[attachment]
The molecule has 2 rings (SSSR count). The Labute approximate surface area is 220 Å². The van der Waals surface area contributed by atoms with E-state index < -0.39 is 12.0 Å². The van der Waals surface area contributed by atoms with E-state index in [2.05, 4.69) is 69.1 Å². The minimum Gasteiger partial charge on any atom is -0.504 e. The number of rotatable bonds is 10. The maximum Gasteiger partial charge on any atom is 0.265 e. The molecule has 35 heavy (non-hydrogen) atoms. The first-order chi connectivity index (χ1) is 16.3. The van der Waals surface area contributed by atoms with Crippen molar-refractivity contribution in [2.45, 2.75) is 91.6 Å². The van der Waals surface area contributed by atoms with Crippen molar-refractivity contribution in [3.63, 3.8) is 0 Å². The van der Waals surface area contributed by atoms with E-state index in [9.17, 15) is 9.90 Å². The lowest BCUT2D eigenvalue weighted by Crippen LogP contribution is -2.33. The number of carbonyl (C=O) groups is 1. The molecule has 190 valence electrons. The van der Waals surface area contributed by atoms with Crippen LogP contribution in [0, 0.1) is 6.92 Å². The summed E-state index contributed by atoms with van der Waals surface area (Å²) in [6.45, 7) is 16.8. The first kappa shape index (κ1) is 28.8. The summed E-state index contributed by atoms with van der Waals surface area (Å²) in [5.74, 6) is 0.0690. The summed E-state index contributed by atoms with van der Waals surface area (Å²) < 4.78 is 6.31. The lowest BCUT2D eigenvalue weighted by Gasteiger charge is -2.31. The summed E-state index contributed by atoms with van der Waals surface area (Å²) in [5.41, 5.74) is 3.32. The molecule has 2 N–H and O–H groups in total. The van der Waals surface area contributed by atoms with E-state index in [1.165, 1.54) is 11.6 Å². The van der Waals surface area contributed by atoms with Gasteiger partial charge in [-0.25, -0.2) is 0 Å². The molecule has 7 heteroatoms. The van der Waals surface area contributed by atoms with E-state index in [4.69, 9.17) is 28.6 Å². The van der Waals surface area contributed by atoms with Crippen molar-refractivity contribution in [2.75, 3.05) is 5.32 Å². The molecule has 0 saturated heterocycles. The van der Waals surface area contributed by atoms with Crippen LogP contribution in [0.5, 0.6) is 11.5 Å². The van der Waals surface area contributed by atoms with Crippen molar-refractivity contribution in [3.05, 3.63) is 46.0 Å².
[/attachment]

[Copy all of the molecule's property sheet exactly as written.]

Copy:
The molecule has 2 rings (SSSR count). The Labute approximate surface area is 220 Å². The van der Waals surface area contributed by atoms with E-state index < -0.39 is 12.0 Å². The van der Waals surface area contributed by atoms with E-state index in [2.05, 4.69) is 69.1 Å². The minimum Gasteiger partial charge on any atom is -0.504 e. The number of rotatable bonds is 10. The maximum Gasteiger partial charge on any atom is 0.265 e. The molecule has 35 heavy (non-hydrogen) atoms. The first-order chi connectivity index (χ1) is 16.3. The van der Waals surface area contributed by atoms with Crippen molar-refractivity contribution in [2.45, 2.75) is 91.6 Å². The van der Waals surface area contributed by atoms with Crippen molar-refractivity contribution in [3.63, 3.8) is 0 Å². The van der Waals surface area contributed by atoms with E-state index in [9.17, 15) is 9.90 Å². The lowest BCUT2D eigenvalue weighted by Crippen LogP contribution is -2.33. The number of carbonyl (C=O) groups is 1. The molecule has 190 valence electrons. The van der Waals surface area contributed by atoms with Crippen LogP contribution in [0, 0.1) is 6.92 Å². The summed E-state index contributed by atoms with van der Waals surface area (Å²) in [6.45, 7) is 16.8. The first kappa shape index (κ1) is 28.8. The summed E-state index contributed by atoms with van der Waals surface area (Å²) in [5.74, 6) is 0.0690. The summed E-state index contributed by atoms with van der Waals surface area (Å²) < 4.78 is 6.31. The lowest BCUT2D eigenvalue weighted by Gasteiger charge is -2.31. The summed E-state index contributed by atoms with van der Waals surface area (Å²) in [5.41, 5.74) is 3.32. The molecule has 2 N–H and O–H groups in total. The van der Waals surface area contributed by atoms with E-state index in [1.165, 1.54) is 11.6 Å². The van der Waals surface area contributed by atoms with Gasteiger partial charge in [-0.25, -0.2) is 0 Å². The molecule has 7 heteroatoms. The van der Waals surface area contributed by atoms with E-state index in [4.69, 9.17) is 28.6 Å². The van der Waals surface area contributed by atoms with Crippen molar-refractivity contribution in [2.75, 3.05) is 5.32 Å². The molecule has 0 saturated heterocycles. The van der Waals surface area contributed by atoms with Crippen LogP contribution in [0.5, 0.6) is 11.5 Å². The van der Waals surface area contributed by atoms with Crippen molar-refractivity contribution in [3.05, 3.63) is 46.0 Å².